Applying a strict interpretation of the statutory language, the Fifth Circuit made clear that a Title VII plaintiff can survive a motion to dismiss by pleading adverse actions with respect to “terms, conditions, or privileges of employment.”
The U.S. Court of Appeals for the Eleventh Circuit, in Beasley v. O’Reilly Auto Parts, recently held that a claim for failure-to-accommodate under the Americans with Disability Act (ADA) must include an adverse employment action.
On June 16, 2023, the U.S. Supreme Court resolved a circuit split in favor of a broad interpretation of the federal government’s ability to dismiss False Claims Act (FCA) actions over a relator’s objection.
In its June 29, 2023, unanimous decision in Groff v. DeJoy, the United States Supreme Court upended nearly 50 years of precedent by “clarifying” the undue hardship standard in religious accommodation claims under Title VII.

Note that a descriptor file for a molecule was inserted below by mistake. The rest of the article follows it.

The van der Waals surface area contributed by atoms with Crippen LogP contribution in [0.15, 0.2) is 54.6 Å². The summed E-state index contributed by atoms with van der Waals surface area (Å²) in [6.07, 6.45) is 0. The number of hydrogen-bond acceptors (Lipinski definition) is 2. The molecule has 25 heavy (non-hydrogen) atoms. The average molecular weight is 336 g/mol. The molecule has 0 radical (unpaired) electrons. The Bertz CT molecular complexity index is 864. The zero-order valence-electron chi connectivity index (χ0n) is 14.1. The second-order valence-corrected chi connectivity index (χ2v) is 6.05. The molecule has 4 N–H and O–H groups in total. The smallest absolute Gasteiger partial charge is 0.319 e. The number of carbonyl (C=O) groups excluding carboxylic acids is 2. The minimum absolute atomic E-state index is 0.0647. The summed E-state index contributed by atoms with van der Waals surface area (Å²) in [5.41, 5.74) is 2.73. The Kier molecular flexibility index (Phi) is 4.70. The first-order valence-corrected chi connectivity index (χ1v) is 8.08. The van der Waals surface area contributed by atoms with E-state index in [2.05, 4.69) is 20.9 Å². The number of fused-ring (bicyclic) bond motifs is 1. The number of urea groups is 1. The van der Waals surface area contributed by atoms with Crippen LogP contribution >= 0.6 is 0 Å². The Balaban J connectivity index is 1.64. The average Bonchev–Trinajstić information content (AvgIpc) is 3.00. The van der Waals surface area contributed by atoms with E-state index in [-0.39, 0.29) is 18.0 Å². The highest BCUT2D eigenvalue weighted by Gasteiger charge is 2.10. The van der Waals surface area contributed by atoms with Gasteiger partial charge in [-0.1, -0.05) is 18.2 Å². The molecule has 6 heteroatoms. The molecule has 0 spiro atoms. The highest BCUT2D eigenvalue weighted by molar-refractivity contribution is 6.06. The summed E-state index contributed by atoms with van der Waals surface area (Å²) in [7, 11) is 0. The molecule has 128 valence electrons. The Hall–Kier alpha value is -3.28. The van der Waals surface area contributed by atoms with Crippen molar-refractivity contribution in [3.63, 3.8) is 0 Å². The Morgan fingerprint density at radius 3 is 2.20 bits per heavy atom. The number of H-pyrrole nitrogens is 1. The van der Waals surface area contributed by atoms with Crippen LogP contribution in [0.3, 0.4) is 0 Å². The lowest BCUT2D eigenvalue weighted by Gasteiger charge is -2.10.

A divided Supreme Court held that the First Amendment’s free speech protection bars Colorado from requiring a website designer to create expressive designs that convey messages with which the designer disagrees.
This article identifies and offers some predictions regarding the implications of the decision for employers in higher education, private employers with voluntary IE&D programs, and government contractors subject to affirmative action requirements.
Employers that regularly submit claims to the government for payment should ensure that they are not violating the statute by failure to fully understand the factual and legal basis for the claims submitted.